Cross-border legal studies yield value

  • CityU core courses and G-LEAP scheme teach mainland public and private law, equipping students to deal with Chinese and foreign courts and lawyers
PUBLISHED : Monday, 03 December, 2018, 10:02am
UPDATED : Monday, 03 December, 2018, 10:02am

Measured just by admission numbers, the bachelor of laws (LLB) programme taught at CityU may not be the largest in town, but all those involved believe that gives them a definite advantage.

“Our comparatively small size ensures that students within a cohort develop a close camaraderie that is difficult to achieve in larger groups,” says the director, professor Kelvin Low. “The same is true for faculty members who, in terms of teaching, are able to collaborate more easily and readily than they could in a larger law school. And our size allows us to provide greater personalised support for students in areas like career development, résumé writing and general counselling.”

The programme includes a balance of courses which are inherently more theoretical, and those which are more practical. Modules on legal research and writing, as well as mooting and a legal placement, are in the latter category. But even on courses centred on legal theory professors stress social, cultural, historical and economic contexts which have shaped the law into its present form.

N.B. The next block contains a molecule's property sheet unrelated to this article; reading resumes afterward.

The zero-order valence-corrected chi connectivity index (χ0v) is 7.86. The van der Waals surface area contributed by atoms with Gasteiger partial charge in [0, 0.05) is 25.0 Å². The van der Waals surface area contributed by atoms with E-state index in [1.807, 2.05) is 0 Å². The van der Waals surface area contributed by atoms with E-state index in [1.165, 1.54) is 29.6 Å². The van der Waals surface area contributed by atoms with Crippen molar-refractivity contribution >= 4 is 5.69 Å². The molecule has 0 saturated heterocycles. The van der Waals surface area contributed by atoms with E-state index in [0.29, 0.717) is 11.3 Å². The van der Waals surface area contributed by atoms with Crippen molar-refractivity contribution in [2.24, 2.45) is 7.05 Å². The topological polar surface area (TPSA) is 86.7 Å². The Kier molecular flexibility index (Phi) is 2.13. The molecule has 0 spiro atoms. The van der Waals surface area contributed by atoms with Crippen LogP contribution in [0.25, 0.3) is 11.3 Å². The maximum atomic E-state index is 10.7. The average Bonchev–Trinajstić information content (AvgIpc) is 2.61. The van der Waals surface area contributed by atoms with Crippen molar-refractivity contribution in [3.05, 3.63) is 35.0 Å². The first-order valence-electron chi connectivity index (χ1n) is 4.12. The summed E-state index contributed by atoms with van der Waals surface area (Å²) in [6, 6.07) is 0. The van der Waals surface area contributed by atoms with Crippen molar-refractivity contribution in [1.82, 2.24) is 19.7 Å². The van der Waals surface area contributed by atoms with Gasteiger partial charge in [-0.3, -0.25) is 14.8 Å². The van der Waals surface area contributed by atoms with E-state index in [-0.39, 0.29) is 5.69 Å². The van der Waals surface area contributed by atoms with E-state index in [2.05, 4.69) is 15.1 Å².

In 2016, the school decided to introduce two new complementary core courses – one on public law, the other on private law in the mainland.

“We felt that a basic working knowledge of both was important to ensure our graduates are equipped for practice,” Low says. “The domestic market for legal services is limited, and many lawyers will have dealings involving mainland law, given the extent to which the economy is interconnected.”

This has the added benefit of giving students an insight into comparative law without requiring a specific extra course. That is because the mainland system is based on civil law, the world’s other major legal framework, as opposed to Hong Kong’s common law heritage.

“Seeing how different legal systems tackle the same sort of problems, particularly when the systems follow different traditions, lets students see other perspectives and better equips them to resolve complex cases.”

In parallel, the legal placement course is a chance to offer practical experience with Hong Kong law firms and in mainland courts. This year the scheme was extended to include South Korea.

“At the moment, we are looking to expand the immensely popular G-LEAP course which offers the chance to study overseas for a shorter period than a standard student exchange,” says associate director Anna Lui. Students can spend a month at Monash University in Melbourne and University College, Oxford.